Test Weight and Harvest Losses  10/01/18 2:49:11 PM

What to look for----The current weather pattern is conducive to a number of “Wet Harvest” issues—To minimize the impact on your acres—consider the following/plan accordingly:
 
In Corn
  1. Increased chances for corn stalk lodging—Regardless of the reasons the stalks MAY be weak--Have you tested your stalk strength lately?  Wet weather this time of year normally increases the chances of stalk lodging--Use the pinch/push test to test for durability.  Remember this is all about harvest scheduling at this point IF you have a crushable stalk at or close to the soil line—those fields would be candidates for earlier harvesting regardless of grain moisture…  We can discuss the possibilities of why the stalks lost strength at a later date.
  2. I have noticed 2 Corn Ear Rots-- Corn is susceptible to several ear- and kernel-rotting fungi that reduce the yield potential, quality, and feed value of grain. Greatest losses occur when rainfall is above average from silking to harvest (we had that) or when insects or birds damage developing ears (we had that also—remember Japanese beetles??). Fusarium and Diplodia are the most common ear rots in these parts and this year is no different.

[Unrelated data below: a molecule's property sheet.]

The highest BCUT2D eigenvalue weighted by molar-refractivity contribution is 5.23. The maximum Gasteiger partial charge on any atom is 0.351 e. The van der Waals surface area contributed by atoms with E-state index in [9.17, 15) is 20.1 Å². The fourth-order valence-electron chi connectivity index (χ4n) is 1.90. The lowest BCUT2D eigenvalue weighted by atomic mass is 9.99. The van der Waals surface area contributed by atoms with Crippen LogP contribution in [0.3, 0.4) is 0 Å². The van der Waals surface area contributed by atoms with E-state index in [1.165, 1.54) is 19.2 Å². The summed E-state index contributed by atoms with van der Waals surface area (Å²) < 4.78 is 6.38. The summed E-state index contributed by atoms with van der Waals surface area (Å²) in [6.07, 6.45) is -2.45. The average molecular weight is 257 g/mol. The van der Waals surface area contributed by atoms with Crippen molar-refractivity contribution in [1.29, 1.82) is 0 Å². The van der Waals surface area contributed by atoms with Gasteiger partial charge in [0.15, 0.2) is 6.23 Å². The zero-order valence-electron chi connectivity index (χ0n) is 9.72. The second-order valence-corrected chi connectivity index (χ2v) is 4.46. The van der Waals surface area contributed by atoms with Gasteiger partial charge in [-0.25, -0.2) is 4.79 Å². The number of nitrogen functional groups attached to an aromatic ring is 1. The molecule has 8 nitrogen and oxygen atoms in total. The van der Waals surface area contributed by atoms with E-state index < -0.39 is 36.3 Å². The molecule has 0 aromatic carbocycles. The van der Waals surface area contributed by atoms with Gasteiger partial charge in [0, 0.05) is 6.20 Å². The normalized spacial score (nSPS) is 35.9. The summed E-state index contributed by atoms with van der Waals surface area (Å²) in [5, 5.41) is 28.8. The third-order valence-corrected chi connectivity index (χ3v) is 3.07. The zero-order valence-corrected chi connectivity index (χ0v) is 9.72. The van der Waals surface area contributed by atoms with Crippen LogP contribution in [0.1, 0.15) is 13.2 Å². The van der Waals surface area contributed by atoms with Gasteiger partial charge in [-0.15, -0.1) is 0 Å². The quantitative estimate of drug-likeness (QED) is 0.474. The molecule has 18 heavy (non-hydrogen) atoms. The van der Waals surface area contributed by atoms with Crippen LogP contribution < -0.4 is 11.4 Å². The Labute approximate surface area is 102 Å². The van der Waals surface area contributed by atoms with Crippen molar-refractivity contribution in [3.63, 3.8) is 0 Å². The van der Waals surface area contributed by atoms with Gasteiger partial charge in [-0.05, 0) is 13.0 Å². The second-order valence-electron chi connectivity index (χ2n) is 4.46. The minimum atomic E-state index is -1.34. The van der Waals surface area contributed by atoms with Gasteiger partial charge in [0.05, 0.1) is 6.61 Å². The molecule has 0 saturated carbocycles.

Fusarium. Fusarium is commonly associated with ear damage due to insects. It is worse when hot and humid weather coincides with grain fill and drydown. Affected kernels are typically white and may be scattered over the ear or concentrated near the tip. Infected kernels often exhibit a “starburst” pattern and sometimes are associated with kernel sprouting on the ear.  Fusarium produces the mycotoxin fumonisin that is toxic to livestock, especially horses and swine.
Diplodia. ear rot occurs most frequently in reduced tillage fields and continuous corn. It is recognized by a white to gray mold that usually begins at the base of the ear and develops toward the tip, growing between kernels. That differs from Fusarium which only grows in or on the kernel. With severe infection, the entire Diplodia-infected ear turns gray-brown and completely rots, a symptom known as mummification). Diplodia is favored by wet weather within the first 21 days after silking. Hybrids vary in the level of susceptibility to Diplodia ear rot, but because of the erratic nature of the disease most hybrids are not well characterized, and any hybrid can be infected given the right conditions.
 
Both of these Ear Fungi are hard to control and/or predict.  I have yet to see either one of them affect an entire field.  You will normally see this along the edges of the fields where some form of insects have physically injured the developing ear.